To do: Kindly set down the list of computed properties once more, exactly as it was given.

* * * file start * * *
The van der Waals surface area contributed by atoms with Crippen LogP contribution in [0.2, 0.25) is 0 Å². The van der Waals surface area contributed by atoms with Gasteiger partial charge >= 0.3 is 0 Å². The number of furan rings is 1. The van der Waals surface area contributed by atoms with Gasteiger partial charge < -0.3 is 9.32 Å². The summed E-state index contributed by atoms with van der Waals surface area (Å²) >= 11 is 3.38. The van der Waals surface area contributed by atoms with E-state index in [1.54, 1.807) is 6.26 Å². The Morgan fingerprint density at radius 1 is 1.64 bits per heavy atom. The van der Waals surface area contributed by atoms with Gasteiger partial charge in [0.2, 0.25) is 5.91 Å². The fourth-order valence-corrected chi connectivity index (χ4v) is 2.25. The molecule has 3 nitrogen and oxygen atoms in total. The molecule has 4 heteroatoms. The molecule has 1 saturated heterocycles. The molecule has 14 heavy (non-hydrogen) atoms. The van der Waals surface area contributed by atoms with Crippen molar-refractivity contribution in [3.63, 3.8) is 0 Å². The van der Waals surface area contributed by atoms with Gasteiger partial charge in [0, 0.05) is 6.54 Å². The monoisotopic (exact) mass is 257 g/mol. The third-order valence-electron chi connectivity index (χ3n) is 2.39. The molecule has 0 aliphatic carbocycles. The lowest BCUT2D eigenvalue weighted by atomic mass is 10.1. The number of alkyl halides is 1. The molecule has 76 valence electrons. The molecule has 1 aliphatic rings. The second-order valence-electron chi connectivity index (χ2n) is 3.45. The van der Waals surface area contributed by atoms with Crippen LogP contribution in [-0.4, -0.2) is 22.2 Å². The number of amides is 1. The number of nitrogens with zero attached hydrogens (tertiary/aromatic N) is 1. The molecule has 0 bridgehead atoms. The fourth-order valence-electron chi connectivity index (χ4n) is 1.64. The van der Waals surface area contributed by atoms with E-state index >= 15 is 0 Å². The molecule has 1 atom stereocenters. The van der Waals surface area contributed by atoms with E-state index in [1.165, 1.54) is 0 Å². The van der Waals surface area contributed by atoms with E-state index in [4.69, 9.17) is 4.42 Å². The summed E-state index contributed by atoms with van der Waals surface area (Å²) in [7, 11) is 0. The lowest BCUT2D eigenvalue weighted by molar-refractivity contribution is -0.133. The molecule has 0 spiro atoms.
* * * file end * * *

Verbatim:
The van der Waals surface area contributed by atoms with Crippen LogP contribution in [0.2, 0.25) is 0 Å². The van der Waals surface area contributed by atoms with Gasteiger partial charge >= 0.3 is 0 Å². The number of furan rings is 1. The van der Waals surface area contributed by atoms with Gasteiger partial charge < -0.3 is 9.32 Å². The summed E-state index contributed by atoms with van der Waals surface area (Å²) >= 11 is 3.38. The van der Waals surface area contributed by atoms with E-state index in [1.54, 1.807) is 6.26 Å². The Morgan fingerprint density at radius 1 is 1.64 bits per heavy atom. The van der Waals surface area contributed by atoms with Gasteiger partial charge in [0.2, 0.25) is 5.91 Å². The fourth-order valence-corrected chi connectivity index (χ4v) is 2.25. The molecule has 3 nitrogen and oxygen atoms in total. The molecule has 4 heteroatoms. The molecule has 1 saturated heterocycles. The molecule has 14 heavy (non-hydrogen) atoms. The van der Waals surface area contributed by atoms with Crippen molar-refractivity contribution in [3.63, 3.8) is 0 Å². The van der Waals surface area contributed by atoms with Gasteiger partial charge in [0, 0.05) is 6.54 Å². The monoisotopic (exact) mass is 257 g/mol. The third-order valence-electron chi connectivity index (χ3n) is 2.39. The molecule has 0 aliphatic carbocycles. The lowest BCUT2D eigenvalue weighted by atomic mass is 10.1. The number of alkyl halides is 1. The molecule has 76 valence electrons. The molecule has 1 aliphatic rings. The second-order valence-electron chi connectivity index (χ2n) is 3.45. The van der Waals surface area contributed by atoms with Crippen LogP contribution in [-0.4, -0.2) is 22.2 Å². The number of amides is 1. The number of nitrogens with zero attached hydrogens (tertiary/aromatic N) is 1. The molecule has 0 bridgehead atoms. The fourth-order valence-electron chi connectivity index (χ4n) is 1.64. The van der Waals surface area contributed by atoms with E-state index >= 15 is 0 Å². The molecule has 1 atom stereocenters. The van der Waals surface area contributed by atoms with E-state index in [1.165, 1.54) is 0 Å². The van der Waals surface area contributed by atoms with E-state index in [4.69, 9.17) is 4.42 Å². The summed E-state index contributed by atoms with van der Waals surface area (Å²) in [7, 11) is 0. The lowest BCUT2D eigenvalue weighted by molar-refractivity contribution is -0.133. The molecule has 0 spiro atoms.